Political party associated with Chen Shui-bian disbanded
ROC Central News Agency
01/20/2020 06:40 PM
Taipei, Jan. 20 (CNA) The Taiwan Action Party Alliance (TAPA), a party established in August 2019 that had former President Chen Shui-bian (陳水扁) as its spiritual leader, announced its disbanding on Monday.
The TAPA announced its disbanding on its Facebook page after Chen, commonly known as A-bian, declared his withdrawal from politics on Jan. 12, following the party's resounding defeat at the legislative polls held alongside the presidential election a day earlier.
The disbanding of the party was agreed upon during a Sunday meeting at which it was also decided that party assets will be disposed of and party fees or political donations no longer collected.
Meanwhile, a team has been organized to handle the details of the party's dissolution.
On Jan. 12, Chen announced that he was withdrawing from politics and bid farewell to his supporters following the TAPA's failure at the legislative polls.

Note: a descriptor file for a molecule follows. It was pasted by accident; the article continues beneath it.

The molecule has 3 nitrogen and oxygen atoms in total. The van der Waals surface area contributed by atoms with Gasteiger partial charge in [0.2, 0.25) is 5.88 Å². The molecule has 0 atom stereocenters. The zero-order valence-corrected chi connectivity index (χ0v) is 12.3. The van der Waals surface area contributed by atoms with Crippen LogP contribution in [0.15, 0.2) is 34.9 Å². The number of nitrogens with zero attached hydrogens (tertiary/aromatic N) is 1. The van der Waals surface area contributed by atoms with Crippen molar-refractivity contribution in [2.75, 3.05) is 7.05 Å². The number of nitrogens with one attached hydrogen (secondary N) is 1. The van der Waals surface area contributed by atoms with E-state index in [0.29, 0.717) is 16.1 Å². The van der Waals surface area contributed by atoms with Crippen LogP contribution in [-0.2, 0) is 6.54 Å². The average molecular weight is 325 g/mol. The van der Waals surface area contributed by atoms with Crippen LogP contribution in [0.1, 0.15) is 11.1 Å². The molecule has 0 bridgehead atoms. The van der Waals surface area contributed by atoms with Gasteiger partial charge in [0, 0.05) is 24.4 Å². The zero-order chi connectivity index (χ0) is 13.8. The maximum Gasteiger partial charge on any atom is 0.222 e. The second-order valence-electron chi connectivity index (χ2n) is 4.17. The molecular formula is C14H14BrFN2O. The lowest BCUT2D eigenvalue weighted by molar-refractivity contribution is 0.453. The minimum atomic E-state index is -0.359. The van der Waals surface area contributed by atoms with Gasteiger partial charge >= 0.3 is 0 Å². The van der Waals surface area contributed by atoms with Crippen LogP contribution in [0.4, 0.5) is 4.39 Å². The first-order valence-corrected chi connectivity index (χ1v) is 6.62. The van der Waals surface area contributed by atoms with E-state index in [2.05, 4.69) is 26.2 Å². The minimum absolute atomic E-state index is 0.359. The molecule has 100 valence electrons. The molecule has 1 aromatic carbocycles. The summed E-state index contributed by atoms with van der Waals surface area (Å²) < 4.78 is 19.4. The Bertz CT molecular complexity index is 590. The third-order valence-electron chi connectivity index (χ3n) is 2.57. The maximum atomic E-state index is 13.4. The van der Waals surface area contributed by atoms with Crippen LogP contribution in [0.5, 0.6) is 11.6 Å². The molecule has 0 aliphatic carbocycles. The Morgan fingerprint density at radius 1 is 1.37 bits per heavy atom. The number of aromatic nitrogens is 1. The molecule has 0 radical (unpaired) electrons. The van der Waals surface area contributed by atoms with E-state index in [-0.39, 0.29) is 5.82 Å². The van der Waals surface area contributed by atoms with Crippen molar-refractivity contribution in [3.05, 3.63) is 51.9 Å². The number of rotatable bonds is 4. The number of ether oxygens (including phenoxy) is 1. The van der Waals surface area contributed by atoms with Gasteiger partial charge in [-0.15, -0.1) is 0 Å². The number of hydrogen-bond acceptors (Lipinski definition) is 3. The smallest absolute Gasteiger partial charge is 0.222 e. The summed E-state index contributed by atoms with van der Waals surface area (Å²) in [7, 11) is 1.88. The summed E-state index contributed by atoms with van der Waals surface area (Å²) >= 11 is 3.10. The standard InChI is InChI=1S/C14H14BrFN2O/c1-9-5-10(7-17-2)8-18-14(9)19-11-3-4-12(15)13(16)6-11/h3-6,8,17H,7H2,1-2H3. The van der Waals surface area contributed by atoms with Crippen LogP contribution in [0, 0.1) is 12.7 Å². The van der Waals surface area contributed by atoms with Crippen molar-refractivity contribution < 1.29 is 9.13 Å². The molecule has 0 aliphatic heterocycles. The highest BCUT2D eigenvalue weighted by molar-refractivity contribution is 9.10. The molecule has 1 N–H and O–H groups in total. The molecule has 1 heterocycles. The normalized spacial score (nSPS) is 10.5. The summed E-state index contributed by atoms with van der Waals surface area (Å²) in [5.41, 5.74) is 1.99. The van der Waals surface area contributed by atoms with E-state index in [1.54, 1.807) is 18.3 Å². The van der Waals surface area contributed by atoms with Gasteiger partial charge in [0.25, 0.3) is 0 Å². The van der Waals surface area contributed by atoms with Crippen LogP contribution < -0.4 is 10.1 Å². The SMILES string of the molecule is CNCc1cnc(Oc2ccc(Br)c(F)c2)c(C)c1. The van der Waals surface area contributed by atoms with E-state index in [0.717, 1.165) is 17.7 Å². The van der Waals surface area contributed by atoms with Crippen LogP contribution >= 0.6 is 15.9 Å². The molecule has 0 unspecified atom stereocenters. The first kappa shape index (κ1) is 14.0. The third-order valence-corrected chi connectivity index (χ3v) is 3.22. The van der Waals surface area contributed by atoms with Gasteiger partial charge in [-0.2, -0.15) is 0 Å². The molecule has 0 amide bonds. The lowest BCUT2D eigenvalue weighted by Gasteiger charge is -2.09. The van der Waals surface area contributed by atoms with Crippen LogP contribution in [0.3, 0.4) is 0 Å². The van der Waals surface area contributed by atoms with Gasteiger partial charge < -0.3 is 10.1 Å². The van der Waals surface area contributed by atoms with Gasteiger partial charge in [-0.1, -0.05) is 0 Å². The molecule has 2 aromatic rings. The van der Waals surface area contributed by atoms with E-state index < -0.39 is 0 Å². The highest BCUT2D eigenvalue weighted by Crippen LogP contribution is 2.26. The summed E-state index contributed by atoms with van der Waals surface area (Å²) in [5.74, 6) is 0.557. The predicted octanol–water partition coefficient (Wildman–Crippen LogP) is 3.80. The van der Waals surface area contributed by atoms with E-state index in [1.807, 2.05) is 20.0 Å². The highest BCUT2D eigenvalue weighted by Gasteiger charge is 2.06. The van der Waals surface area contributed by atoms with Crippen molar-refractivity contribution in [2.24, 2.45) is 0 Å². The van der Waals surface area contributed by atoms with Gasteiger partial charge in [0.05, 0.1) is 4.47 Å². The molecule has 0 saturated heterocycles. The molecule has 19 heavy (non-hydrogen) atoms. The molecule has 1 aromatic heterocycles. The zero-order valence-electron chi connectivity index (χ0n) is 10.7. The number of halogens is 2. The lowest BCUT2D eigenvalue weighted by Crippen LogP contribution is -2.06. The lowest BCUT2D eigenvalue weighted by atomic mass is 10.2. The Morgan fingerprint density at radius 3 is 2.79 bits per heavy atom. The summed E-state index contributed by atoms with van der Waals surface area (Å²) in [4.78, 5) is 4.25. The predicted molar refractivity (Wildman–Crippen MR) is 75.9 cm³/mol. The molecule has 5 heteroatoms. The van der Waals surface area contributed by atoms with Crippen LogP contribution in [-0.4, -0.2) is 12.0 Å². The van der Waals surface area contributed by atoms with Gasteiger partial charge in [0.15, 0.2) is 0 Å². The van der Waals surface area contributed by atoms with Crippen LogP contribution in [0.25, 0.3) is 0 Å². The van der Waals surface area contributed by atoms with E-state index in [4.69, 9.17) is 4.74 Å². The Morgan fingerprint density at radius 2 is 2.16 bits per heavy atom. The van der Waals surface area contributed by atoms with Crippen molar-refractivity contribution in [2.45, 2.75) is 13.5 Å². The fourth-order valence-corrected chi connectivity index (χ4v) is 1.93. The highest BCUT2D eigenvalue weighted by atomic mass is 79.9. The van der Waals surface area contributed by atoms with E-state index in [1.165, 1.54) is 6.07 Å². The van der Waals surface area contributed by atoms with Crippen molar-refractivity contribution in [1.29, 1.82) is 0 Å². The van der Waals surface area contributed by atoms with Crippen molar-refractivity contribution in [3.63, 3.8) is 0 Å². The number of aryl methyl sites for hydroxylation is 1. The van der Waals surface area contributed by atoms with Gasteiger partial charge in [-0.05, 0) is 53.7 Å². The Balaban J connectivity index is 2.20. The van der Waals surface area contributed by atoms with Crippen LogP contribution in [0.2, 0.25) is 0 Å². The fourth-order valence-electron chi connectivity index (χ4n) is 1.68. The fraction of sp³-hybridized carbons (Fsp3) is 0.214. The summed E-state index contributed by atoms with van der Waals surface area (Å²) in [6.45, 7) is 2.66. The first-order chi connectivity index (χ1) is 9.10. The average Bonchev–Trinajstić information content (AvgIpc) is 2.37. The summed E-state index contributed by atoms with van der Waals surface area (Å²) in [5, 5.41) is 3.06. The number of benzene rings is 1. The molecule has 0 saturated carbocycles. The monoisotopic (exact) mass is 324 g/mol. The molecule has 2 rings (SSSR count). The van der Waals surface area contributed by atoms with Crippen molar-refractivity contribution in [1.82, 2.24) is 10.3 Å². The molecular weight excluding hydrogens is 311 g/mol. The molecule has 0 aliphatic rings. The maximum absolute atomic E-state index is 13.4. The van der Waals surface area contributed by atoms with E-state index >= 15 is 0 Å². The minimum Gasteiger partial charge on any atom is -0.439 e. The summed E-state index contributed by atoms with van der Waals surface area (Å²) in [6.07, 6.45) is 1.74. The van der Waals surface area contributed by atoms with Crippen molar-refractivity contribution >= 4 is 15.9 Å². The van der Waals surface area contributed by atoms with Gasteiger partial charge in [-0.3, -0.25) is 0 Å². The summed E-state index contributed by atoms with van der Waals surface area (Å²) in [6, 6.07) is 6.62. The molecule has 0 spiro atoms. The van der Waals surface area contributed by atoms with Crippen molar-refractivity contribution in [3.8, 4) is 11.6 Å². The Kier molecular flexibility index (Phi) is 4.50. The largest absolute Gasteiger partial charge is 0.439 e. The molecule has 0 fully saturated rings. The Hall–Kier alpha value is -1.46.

The party failed to win any seats in the 113-member Legislative Yuan, with a mere 1.02 percent of the vote.
In a video shown at the launch of the party on Aug. 18, 2019, Chen said he believed the TAPA could secure one million votes in the legislative election and win at least three seats or surpass the 5 percent threshold required for legislator-at-large seats.
The TAPA was created with the backing of core supporters of Taiwan independence. Yang Chyi-wen (楊其文), a former president of National Taipei University of the Arts, serves as its convener.
The party advocates for building Taiwan into a sovereign and independent country and seeking Taiwan's entry into the United Nations.
Chen was embroiled in corruption scandals stemming from his time as president that led to several indictments and a 20-year prison sentence.
He was in prison until January 2015, when he was released on medical parole for reasons of declining health.
Critics contend that Chen has repeatedly violated the terms of his release, including the so-called "Four Noes" imposed on him by Taichung Prison as part of his medical parole: no on-stage appearances, no speeches, no political expression, and no interviews with the media.
Taichung Prison, however, has not formally punished the former president for any transgression, even as Chen has criticized it for the restrictions placed on his public speaking and attendance at public events.
On Nov. 5, 2019, Chen had his medical parole extended to Feb. 4, 2020, the 20th time he has received an extension to stay out of prison for medical reasons.
(By Flor Wang and Yeh Su-ping)
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